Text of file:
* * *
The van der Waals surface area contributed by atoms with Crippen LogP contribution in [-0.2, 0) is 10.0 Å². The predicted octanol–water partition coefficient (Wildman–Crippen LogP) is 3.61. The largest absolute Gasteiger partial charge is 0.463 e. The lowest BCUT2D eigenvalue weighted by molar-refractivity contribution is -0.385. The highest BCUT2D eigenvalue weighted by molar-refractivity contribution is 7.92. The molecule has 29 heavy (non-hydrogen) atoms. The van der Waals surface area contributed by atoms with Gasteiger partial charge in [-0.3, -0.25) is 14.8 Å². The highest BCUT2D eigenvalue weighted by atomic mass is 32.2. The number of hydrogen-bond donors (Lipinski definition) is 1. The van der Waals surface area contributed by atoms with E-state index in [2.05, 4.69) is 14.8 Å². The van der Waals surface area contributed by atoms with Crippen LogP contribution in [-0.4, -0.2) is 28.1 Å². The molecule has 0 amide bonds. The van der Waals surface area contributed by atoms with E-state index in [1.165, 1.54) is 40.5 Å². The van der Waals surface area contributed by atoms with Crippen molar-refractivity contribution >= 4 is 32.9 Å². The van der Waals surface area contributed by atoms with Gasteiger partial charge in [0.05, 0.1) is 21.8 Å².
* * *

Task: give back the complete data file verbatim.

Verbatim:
The van der Waals surface area contributed by atoms with Crippen LogP contribution in [-0.2, 0) is 10.0 Å². The predicted octanol–water partition coefficient (Wildman–Crippen LogP) is 3.61. The largest absolute Gasteiger partial charge is 0.463 e. The lowest BCUT2D eigenvalue weighted by molar-refractivity contribution is -0.385. The highest BCUT2D eigenvalue weighted by molar-refractivity contribution is 7.92. The molecule has 29 heavy (non-hydrogen) atoms. The van der Waals surface area contributed by atoms with Gasteiger partial charge in [-0.3, -0.25) is 14.8 Å². The highest BCUT2D eigenvalue weighted by atomic mass is 32.2. The number of hydrogen-bond donors (Lipinski definition) is 1. The van der Waals surface area contributed by atoms with E-state index in [2.05, 4.69) is 14.8 Å². The van der Waals surface area contributed by atoms with Crippen LogP contribution in [-0.4, -0.2) is 28.1 Å². The molecule has 0 amide bonds. The van der Waals surface area contributed by atoms with E-state index in [1.165, 1.54) is 40.5 Å². The van der Waals surface area contributed by atoms with Crippen molar-refractivity contribution >= 4 is 32.9 Å². The van der Waals surface area contributed by atoms with Gasteiger partial charge in [0.05, 0.1) is 21.8 Å².